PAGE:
What Are the UK’s Biggest Property Black Spots?

By Simon Morris On Wednesday, November 05 th, 2014 · no Comments · In , ,

With new research showing where in the country property prices are falling, this week Simon Morris asks; what are the UK’s biggest property black spots?

The Importance of Property Black Spots

Simon Morris is an independent, London-based property specialist. He uses his industry expertise to advise UK property investment funds on how to maximise profit potential on their property portfolios

Simon’s experience has taught him the importance of knowing the market’s current black spots – where property prices are consistently falling. Only through becoming intimately equated with such black spots, can a UK property investment fund hone its investment plan to raise its bottom line.

The Top 20 UK Property Black Spots

That is why it is so important that a new study has revealed the UK’s biggest property black spots. Compiled by Home.co.uk, it revealed 20 such black spots, including several in London, as well as some in seaside towns, and in the North East of England.

Belgravia was found to be London’s biggest black spot, with house prices falling 7.6% annually. Soho followed (6.8%), with Westminster bringing up the rear at -5.2%. Real percentage yields for the three boroughs in September measured falls of 4.4%, -3.5% and -1.8% respectively.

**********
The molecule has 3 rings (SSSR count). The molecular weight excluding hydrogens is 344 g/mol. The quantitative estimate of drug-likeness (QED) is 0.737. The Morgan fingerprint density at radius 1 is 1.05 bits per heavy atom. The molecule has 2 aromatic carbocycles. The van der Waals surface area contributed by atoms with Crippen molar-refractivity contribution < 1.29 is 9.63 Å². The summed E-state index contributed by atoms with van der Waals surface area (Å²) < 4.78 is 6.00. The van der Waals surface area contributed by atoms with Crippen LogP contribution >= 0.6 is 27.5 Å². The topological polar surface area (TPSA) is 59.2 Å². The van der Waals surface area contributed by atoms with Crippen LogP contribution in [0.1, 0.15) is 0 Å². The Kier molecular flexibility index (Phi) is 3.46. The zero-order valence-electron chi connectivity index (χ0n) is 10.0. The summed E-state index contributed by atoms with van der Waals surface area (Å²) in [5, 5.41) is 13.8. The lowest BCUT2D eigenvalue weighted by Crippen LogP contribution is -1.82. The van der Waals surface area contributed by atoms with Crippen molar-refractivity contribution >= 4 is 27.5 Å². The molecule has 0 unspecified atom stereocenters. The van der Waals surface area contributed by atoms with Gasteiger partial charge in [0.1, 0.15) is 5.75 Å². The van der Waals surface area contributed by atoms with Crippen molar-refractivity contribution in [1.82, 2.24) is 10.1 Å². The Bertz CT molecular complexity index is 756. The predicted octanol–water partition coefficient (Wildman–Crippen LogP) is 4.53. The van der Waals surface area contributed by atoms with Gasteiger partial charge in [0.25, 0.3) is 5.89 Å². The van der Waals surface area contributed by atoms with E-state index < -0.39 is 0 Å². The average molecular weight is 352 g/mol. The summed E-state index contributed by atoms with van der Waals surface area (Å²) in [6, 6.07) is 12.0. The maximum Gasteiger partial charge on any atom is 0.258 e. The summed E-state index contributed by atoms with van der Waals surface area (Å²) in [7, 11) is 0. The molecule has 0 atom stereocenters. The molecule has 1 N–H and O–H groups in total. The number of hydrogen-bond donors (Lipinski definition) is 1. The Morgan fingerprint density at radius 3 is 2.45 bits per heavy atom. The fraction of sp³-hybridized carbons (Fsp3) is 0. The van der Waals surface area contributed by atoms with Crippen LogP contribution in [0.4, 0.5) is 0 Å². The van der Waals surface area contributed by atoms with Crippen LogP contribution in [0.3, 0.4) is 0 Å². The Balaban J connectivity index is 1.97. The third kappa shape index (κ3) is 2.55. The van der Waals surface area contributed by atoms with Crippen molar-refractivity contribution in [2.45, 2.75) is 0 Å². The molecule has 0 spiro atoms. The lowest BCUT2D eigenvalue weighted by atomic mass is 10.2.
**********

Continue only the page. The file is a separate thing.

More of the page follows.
Poole, Dorset, was found to be seaside towns’ biggest black spot, with house prices falling 7.1% over the last year, and rental yields measuring -2.5%. Meanwhile in the North-East of England, Hartlepool was found to be the biggest black spot. Annual property values fell by 7.5%, and rental yield stood at -1.8% for September.

Different Circumstances Lead to the Same Conclusion

Director of Home.co.uk, Doug Shepard, commented on the findings. Shepard said: “Prices soared in central London post financial crisis as foreign investors sought safe haven investments. Such was the demand for this type of premium property that prices overheated, reaching a peak last year, and are now in the throes of the painful process of market correction.

“By contrast, Hartlepool home prices fell hard following the financial crisis and price recovery has been elusive. In fact, price erosion continues in many such locations where supply seemingly continues to outweigh demand.”

Areas to be Avoided

Either way, these conditions have resulted in these areas becoming major UK property black spots. In Simon Morris’ experience, this illustrates that if you want to ensure profitability for your property portfolio, this data shows that these areas to be avoided.

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